The aorta is the largest artery in the body, channeling all the blood pumped by the heart through the chest up toward the neck. Branch arteries lead to the head & each arm, while the aorta curves down the chest and abdomen to around the belly-button, where it divides into two narrower arteries to each leg (see Diagram — Circulatory System).
An aneurysm is a ballooning out of an artery if the wall is weak. The danger is that it can eventually rupture, which then carries a high mortality rate (almost 100% without surgery). In the chest, this usually happens right after the aorta leaves the heart, though it can also occur further along. Aneurysms develop due to atherosclerosis, caused by factors like smoking, hypertension, high cholesterol. They likely also have a genetic component, even if there are no other family members affected. Some cases occur in younger patients with auto-immune or other conditions (e.g. Marfan’s Syndrome).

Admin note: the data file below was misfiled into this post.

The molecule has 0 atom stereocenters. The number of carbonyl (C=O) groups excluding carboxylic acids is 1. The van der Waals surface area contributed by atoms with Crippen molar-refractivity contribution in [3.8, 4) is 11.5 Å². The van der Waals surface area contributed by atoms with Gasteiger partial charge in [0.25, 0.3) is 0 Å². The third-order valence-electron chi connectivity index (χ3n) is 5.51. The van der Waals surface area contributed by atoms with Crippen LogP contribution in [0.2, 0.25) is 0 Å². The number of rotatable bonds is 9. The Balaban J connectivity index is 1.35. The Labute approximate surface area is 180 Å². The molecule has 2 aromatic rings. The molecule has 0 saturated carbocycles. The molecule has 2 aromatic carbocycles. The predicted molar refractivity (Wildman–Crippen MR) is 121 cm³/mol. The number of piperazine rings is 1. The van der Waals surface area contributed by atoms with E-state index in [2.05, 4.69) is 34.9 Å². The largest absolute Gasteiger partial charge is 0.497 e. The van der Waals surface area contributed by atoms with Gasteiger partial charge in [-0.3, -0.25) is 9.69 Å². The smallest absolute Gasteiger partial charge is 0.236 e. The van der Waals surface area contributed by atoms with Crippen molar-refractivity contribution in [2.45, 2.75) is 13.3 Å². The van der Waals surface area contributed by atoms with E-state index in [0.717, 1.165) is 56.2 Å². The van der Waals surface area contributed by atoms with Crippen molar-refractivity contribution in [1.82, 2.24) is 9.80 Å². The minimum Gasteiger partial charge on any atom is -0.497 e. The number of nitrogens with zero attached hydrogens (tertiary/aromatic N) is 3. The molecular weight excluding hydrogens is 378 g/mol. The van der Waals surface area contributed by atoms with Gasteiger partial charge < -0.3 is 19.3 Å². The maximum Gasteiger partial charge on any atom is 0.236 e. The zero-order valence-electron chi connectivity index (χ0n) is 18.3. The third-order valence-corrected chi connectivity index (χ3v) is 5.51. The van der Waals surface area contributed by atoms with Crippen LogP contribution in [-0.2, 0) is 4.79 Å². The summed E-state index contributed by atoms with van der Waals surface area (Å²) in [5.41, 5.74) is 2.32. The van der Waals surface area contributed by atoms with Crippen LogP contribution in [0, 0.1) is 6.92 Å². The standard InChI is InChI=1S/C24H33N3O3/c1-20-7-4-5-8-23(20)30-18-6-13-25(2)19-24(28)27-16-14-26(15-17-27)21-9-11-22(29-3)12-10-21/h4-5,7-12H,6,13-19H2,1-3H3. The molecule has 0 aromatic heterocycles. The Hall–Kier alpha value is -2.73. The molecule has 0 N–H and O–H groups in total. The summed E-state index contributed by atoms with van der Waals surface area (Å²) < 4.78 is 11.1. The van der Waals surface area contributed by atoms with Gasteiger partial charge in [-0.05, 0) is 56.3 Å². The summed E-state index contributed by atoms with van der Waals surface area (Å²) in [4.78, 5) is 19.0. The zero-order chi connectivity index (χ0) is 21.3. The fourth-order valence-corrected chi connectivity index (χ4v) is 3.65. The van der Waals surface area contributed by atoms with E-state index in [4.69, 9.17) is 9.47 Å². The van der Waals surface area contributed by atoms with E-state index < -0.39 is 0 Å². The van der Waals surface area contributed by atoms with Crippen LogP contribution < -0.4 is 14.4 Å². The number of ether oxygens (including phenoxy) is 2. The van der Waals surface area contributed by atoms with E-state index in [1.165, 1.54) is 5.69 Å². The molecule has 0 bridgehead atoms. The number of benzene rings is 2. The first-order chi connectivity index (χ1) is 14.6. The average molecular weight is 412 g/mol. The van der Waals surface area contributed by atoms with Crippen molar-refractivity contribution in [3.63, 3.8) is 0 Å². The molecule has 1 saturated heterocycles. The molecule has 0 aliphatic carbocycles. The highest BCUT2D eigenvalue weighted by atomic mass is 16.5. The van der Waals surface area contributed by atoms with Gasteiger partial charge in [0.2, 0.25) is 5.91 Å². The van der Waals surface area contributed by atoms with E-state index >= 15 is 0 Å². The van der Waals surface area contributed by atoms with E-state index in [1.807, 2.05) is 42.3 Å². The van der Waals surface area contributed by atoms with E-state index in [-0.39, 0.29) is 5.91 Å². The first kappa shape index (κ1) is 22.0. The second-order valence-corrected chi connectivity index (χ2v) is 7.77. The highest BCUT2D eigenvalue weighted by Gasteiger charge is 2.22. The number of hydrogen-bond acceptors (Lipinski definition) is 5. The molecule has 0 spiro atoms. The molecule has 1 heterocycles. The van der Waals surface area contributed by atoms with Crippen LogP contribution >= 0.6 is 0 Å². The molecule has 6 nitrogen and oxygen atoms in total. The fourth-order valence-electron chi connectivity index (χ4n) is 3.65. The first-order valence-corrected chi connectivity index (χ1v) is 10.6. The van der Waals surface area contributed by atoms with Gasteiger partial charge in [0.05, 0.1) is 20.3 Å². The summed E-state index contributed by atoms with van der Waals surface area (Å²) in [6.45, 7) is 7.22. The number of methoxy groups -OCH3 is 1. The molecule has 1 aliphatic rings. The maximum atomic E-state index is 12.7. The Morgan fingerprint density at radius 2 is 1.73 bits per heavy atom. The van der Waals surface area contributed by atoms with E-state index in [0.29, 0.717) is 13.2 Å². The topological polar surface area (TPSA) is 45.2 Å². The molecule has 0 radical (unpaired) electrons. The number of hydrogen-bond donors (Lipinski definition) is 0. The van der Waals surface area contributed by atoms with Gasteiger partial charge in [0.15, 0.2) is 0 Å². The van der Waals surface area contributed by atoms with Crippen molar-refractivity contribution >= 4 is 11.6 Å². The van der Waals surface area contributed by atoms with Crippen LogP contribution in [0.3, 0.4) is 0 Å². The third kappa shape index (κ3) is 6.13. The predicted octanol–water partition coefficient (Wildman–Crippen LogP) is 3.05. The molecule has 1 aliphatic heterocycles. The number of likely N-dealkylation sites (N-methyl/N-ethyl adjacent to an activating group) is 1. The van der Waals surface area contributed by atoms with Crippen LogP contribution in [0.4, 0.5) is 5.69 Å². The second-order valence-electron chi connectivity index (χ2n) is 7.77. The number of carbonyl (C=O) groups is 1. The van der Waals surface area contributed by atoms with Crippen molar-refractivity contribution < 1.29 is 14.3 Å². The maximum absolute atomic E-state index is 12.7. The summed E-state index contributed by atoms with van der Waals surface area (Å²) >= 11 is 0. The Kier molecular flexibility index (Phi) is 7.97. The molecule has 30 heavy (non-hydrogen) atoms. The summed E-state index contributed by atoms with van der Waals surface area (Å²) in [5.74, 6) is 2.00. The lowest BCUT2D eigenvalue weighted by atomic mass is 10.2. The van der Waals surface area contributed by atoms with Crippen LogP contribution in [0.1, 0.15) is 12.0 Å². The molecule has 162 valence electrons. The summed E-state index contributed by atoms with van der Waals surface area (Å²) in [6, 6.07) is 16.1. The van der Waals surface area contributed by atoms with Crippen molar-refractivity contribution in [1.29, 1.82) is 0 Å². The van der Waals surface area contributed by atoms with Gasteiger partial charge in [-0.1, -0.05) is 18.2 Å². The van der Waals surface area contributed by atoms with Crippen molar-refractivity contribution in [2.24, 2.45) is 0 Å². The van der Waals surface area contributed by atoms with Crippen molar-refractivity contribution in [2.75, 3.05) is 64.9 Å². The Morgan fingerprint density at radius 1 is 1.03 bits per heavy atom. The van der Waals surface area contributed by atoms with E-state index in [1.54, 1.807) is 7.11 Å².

There are no symptoms until the artery ruptures, usually after 60 years-old. Then there’s severe chest pain, often described as “tearing” (“tear” rhymes with “hair,” not “here”), and may be felt in the back. If there’s a complete rupture, pain begins immediately; if bleeding occurs into the wall of the artery (“dissection”), it may evolve a little more gradually.
Diagnosis of rupture or dissection can sometimes be made by chest x-ray, but more easily & certainly by a chest CT scan. Virtually everyone dies without surgery. Occasionally, intact thoracic aneurysms are found incidentally by x-rays obtained for unrelated reasons, then confirmed by CT scan. Surgery is recommended if the diameter is >5.0 cm., or >4.5 cm. if the person also has a bicuspid aortic heart valve (can only found by echocardiogram). Results are most often successful, as opposed to the 50% mortality with emergency operations after rupture.